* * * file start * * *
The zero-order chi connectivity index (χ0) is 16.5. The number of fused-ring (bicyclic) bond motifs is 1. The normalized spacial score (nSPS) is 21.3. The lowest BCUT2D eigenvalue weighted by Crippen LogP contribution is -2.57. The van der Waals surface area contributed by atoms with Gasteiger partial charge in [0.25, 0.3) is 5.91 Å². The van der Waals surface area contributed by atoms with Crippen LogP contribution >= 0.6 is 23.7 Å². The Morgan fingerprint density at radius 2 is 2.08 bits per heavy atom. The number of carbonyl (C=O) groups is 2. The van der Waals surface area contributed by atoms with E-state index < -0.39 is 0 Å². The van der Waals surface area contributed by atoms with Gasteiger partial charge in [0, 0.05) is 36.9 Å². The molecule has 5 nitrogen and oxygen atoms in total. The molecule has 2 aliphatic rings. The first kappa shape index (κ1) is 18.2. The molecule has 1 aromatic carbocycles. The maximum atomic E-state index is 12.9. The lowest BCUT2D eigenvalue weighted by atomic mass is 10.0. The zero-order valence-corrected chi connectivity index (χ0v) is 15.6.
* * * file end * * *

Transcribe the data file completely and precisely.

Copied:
The zero-order chi connectivity index (χ0) is 16.5. The number of fused-ring (bicyclic) bond motifs is 1. The normalized spacial score (nSPS) is 21.3. The lowest BCUT2D eigenvalue weighted by Crippen LogP contribution is -2.57. The van der Waals surface area contributed by atoms with Gasteiger partial charge in [0.25, 0.3) is 5.91 Å². The van der Waals surface area contributed by atoms with Crippen LogP contribution >= 0.6 is 23.7 Å². The Morgan fingerprint density at radius 2 is 2.08 bits per heavy atom. The number of carbonyl (C=O) groups is 2. The van der Waals surface area contributed by atoms with E-state index < -0.39 is 0 Å². The van der Waals surface area contributed by atoms with Gasteiger partial charge in [0, 0.05) is 36.9 Å². The molecule has 5 nitrogen and oxygen atoms in total. The molecule has 2 aliphatic rings. The first kappa shape index (κ1) is 18.2. The molecule has 1 aromatic carbocycles. The maximum atomic E-state index is 12.9. The lowest BCUT2D eigenvalue weighted by atomic mass is 10.0. The zero-order valence-corrected chi connectivity index (χ0v) is 15.6.